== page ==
Register to reply 
Rock Climbing  American Death Triangle 
Share this thread: 
#1
Apr1210, 11:04 PM

P: 2

This is the first time I've ever been to this forum, so I'm hoping this is an appropriate place to post this. It's been a good amount of time since my college level physics courses and this rock climbing phenomenon has me stumped. There is a rock climbing anchor arrangement called the "American Death Triangle" and it is a BAD way to make an anchor at the top of a rock. It's bad for a variety of reasons, but the most interesting is that it is a "force multiplier" due to it's geometry. There are plenty of "rules of thumb" that explain how the forces are multiplied with different angles at botton of the triangle, but I can't find (or make) a proof starting from basic FBD  vector addition  trig that will give me exact numbers as I change the angle. I'm hoping someone here can help.
Dang I have no idea how to draw on here. Imagine you have one continuous piece of rope and two fixed points some horizontal distance apart. The rope fits loosely around the points so that the bottom of the loop is sagging. You then attach a weight to the bottom only and the resulting shape is an isosceles triangle with the base angles at the fixed points. Here is some more info. I'm trying to calculate the forces that will be on the anchor points in terms of F (the force applied at the bottom) and the angle at the bottom (which will change depending on the distance between anchor points and the length of the loop) Thanks 


#2
Apr1210, 11:42 PM

P: 2,056

The force on the anchors must be directed almost horizontally (since tensions are in the direction of the ropes), therefore this force must be very large (since only the vertical component of it must balance an anchor's share of the weight loaded below); it certainly isn't half of the total weight (contrary to naive expectation).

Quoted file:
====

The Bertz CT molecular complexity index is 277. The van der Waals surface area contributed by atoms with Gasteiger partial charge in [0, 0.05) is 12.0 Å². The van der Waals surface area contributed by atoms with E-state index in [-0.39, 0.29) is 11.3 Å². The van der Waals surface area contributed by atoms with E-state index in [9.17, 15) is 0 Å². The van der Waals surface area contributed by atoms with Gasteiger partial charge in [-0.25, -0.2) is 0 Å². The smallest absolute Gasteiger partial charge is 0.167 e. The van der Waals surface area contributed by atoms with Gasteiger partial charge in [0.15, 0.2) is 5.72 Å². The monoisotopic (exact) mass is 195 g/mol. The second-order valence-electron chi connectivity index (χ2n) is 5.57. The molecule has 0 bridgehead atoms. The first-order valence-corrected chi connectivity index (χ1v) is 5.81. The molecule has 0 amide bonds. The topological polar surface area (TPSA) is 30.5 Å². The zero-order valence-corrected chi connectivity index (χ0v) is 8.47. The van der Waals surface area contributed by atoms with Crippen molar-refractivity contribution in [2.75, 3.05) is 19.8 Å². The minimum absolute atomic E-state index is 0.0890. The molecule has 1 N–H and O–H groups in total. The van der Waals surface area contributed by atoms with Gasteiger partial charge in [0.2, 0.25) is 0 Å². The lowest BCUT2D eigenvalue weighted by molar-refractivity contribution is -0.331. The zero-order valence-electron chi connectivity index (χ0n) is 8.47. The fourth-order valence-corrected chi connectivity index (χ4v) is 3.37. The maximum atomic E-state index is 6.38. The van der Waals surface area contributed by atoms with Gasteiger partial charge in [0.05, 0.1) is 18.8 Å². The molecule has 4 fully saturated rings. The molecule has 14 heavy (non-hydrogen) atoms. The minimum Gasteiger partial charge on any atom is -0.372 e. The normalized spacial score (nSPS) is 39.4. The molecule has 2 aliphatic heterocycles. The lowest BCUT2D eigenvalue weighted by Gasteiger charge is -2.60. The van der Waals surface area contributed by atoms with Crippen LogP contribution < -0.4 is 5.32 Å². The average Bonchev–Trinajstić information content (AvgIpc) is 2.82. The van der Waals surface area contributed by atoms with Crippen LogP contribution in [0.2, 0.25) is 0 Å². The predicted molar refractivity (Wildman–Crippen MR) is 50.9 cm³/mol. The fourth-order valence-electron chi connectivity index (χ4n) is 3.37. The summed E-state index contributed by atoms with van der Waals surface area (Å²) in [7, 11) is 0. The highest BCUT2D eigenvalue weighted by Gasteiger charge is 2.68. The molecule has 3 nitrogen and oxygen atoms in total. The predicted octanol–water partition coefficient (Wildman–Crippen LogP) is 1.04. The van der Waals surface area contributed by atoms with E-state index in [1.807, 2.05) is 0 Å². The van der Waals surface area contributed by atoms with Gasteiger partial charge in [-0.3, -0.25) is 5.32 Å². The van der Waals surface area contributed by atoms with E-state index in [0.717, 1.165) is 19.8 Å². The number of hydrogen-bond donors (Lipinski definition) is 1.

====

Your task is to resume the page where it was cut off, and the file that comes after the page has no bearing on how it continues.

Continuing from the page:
It might be easiest to draw the FBD for the (massless & frictionless) rope triangle as a single point, exerting six equal forces (which must balance 2+1 applied forces), carefully noting the 3x2 directions from the geometry. 


#3
Apr1310, 01:11 PM

P: 825

I would calculate it like this. G is the force of pull to counteract the weight:
[tex]F=G/ (2 \sin (\varphi /2))[/tex] There is a second force F2 on each hook that comes from the line tension between the hooks. It is the same F=F2 The angle between the two is [tex]\gamma = 90^\circ \varphi /2[/tex] From the parallelogram of forces you should get for the total force F3 on each hook: [tex]F3=2 F \cos ( \gamma /2 ) [/tex] 


#4
Apr1310, 10:25 PM

P: 2,056

Rock Climbing  American Death Triangle
So for Varrangement: [tex]F_{anchor}=T=\frac W {2 cos \frac \theta 2} = 0.5 W + O(\theta^2)[/tex] But for the American death triangle: [tex]F_{anchor}=2Tcos(45^\circ \frac \theta 4)=\frac W {2 cos (45 ^\circ + \frac \theta 4)} \approx 0.707 W + O(\theta)[/tex] (in terms of the bottom angle. Note limiting behaviour as this approaches 180 degrees. Incidentally, the sling tension is the same in both cases.) 


#5
Apr1410, 05:29 PM

P: 2

Thanks everyone  those equations are perfect. I was getting caught up for some reason on the feeling that I couldn't calculate the tension using only the ydirection ...I overlooked that using the angle automatically includes the effects of the horizontal portion. Interestingly enough, a logic breakdown that I remember from college.



Register to reply 
Related Discussions  
Chris Sharma: Rock Climbing videos  General Discussion  3  
Are South American/Central American countries pro/anti emigration?  Current Events  5  
Rock climbing energy conservation  Introductory Physics Homework  5  
The death of an American hero  Current Events  4  
Rock climbing  General Physics  1